in Paris, and a day spent catching up on emails and filling the fridge. Now home and watching it grow dark outside at 5pm, which makes it much harder to spend the late afternoons reading Borges on a chair under the Luxembourg Garden redwoods, even if the weather is warm enough to do so.
There were pumpkins "for jack o'lanterns" in the supermarket--a first. In the south we observed the Toussaint (All Saints, Nov 1, the day of the dead) in advance by doing a little cleaning up of my husband's parents' grave, reminding me of the year we visited, by ferry--extra sailings in November--Venice's island cemetery over All Saints. Whole families sweeping tombs, picnicking on and beside them. My husband says he was dragged as a boy to Marseille's cemetery every year in November, and hated it.
Chrysanthemums--France's traditional cemetery flowers--everywhere, huge sprays of them in autumn colours. Once, as a young bride in the south of France I took a bouquet of chrysanthemums, then just pretty flowers for me, with perhaps Asian associations, to a dinner party, and my hostess looked at me strangely. Later my husband explained. Couldn't he have told me ahead of time and saved me the retrospective embarrassment? Not the last time someone in France was to look at me strangely--say for sitting on a sofa with my legs curled up under me, or, running around the house barefoot.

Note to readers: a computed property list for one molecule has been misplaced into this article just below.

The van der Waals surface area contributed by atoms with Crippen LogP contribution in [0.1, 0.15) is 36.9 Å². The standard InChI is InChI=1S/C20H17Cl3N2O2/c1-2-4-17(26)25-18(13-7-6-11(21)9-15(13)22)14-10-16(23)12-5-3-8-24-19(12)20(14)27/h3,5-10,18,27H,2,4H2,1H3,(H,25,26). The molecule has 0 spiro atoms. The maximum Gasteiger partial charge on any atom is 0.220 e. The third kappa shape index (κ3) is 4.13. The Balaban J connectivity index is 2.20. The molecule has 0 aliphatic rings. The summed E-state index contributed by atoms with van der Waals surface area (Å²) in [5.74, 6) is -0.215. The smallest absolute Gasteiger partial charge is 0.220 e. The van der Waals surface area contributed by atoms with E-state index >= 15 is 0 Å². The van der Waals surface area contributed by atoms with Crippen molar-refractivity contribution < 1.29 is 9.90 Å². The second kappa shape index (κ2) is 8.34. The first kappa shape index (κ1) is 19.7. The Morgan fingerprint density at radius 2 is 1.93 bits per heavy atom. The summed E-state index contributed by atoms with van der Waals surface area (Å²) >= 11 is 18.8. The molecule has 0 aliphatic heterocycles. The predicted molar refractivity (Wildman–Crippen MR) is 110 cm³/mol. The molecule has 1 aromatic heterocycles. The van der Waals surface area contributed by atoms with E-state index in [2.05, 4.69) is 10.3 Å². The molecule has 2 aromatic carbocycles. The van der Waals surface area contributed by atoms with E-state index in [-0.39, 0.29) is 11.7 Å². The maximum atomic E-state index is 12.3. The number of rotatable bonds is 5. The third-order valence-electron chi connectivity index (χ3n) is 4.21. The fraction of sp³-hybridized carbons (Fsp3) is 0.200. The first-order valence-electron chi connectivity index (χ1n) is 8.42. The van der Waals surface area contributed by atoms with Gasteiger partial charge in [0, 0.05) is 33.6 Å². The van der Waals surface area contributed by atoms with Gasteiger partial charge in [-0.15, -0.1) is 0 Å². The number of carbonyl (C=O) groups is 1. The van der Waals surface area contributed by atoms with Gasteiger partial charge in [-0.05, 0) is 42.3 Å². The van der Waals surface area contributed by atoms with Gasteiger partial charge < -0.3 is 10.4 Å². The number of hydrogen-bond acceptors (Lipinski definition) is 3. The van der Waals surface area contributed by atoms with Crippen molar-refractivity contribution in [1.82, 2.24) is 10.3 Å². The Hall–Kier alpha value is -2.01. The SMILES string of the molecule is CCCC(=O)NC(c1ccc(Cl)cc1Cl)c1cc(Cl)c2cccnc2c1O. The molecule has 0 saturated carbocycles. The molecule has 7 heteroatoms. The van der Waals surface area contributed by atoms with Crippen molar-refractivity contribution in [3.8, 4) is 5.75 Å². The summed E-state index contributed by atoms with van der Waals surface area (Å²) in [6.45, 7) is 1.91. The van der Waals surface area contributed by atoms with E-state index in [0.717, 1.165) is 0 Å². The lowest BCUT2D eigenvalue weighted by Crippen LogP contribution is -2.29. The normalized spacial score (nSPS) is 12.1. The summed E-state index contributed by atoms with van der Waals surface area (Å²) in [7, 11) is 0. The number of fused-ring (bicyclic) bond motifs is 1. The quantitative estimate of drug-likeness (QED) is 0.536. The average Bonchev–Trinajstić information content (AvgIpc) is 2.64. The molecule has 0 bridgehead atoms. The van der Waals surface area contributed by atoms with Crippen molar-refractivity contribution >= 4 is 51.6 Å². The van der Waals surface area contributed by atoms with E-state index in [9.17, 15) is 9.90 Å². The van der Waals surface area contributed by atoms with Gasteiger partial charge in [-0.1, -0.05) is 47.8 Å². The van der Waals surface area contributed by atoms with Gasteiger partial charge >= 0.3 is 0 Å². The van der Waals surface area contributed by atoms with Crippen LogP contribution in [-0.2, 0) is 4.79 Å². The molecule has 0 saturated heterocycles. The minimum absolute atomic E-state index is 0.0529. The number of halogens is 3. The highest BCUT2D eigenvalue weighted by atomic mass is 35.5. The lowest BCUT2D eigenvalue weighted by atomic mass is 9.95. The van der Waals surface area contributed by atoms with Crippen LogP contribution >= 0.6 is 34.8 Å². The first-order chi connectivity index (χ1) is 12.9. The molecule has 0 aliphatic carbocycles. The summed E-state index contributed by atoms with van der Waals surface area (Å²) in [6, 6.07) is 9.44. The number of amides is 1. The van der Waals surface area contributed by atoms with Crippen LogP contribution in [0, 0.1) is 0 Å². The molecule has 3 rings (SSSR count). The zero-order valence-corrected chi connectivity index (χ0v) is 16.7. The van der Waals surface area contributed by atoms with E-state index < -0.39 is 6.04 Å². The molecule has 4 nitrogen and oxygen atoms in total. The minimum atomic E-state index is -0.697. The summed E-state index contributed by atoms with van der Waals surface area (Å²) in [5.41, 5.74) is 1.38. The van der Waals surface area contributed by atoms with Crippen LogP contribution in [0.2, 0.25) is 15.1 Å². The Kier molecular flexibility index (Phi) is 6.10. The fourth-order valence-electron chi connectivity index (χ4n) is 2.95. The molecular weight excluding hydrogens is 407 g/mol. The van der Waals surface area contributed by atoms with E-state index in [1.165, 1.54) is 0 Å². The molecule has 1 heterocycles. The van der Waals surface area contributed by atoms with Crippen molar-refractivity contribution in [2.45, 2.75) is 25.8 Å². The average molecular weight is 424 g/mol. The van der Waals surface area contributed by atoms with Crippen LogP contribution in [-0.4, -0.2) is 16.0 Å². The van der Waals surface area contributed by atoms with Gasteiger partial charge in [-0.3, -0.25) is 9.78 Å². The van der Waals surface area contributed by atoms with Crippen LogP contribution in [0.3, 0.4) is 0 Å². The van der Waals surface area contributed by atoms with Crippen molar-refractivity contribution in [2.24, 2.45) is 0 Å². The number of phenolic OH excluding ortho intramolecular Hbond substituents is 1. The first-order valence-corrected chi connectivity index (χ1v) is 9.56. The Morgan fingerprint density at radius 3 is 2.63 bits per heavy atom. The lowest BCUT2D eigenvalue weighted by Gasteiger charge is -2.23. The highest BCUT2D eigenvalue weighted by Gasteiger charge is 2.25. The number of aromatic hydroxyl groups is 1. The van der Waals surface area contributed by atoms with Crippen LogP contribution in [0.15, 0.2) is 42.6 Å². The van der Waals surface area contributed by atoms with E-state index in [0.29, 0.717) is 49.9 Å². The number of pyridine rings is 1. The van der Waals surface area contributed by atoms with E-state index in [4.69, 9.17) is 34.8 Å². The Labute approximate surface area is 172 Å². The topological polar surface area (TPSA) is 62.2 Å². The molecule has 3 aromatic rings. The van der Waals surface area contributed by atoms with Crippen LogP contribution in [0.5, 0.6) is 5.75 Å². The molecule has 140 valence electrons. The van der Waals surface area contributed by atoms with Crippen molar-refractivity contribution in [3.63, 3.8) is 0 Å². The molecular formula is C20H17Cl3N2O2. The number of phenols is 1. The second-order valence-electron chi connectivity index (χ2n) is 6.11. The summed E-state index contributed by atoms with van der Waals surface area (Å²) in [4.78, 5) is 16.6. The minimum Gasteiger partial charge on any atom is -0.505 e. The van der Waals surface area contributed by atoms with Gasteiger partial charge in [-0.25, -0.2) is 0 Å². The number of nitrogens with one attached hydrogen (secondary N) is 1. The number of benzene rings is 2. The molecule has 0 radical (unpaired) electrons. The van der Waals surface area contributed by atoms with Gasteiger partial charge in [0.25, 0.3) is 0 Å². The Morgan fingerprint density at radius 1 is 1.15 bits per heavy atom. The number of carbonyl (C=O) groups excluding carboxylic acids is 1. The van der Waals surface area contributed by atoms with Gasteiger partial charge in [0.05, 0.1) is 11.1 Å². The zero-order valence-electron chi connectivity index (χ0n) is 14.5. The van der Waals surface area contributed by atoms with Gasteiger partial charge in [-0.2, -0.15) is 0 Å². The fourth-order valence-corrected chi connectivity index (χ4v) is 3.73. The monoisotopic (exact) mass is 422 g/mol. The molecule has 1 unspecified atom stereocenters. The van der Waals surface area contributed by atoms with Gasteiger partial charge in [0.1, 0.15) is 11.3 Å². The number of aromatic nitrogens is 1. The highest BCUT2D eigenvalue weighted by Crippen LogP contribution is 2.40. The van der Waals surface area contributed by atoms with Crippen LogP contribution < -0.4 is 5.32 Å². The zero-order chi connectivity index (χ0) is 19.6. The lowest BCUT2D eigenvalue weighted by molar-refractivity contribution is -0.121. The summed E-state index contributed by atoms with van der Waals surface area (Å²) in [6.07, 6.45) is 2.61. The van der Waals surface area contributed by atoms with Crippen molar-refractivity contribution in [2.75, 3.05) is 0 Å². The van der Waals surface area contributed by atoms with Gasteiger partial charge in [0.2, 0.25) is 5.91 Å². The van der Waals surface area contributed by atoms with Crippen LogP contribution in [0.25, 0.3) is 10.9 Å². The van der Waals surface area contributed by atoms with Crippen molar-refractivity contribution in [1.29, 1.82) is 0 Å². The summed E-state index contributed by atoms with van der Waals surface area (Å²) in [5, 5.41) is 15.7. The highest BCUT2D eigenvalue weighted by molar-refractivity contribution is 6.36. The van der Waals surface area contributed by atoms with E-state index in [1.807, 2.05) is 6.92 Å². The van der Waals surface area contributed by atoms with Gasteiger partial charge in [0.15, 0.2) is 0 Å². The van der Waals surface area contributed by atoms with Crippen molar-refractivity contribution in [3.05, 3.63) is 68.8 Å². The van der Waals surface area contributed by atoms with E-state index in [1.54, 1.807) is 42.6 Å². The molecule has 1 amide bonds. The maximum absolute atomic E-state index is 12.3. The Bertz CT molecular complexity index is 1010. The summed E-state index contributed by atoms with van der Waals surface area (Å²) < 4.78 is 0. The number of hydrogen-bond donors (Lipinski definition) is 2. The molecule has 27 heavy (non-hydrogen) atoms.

Finished reading Elena Ferrante's Story of Those Who Flee and Those Who Stay. Two more volumes of hers waiting on my doorstep last night. And that it one thing about Amazon--I can buy Italian books, which would otherwise be difficult to obtain, as easily as if I were living in Italy.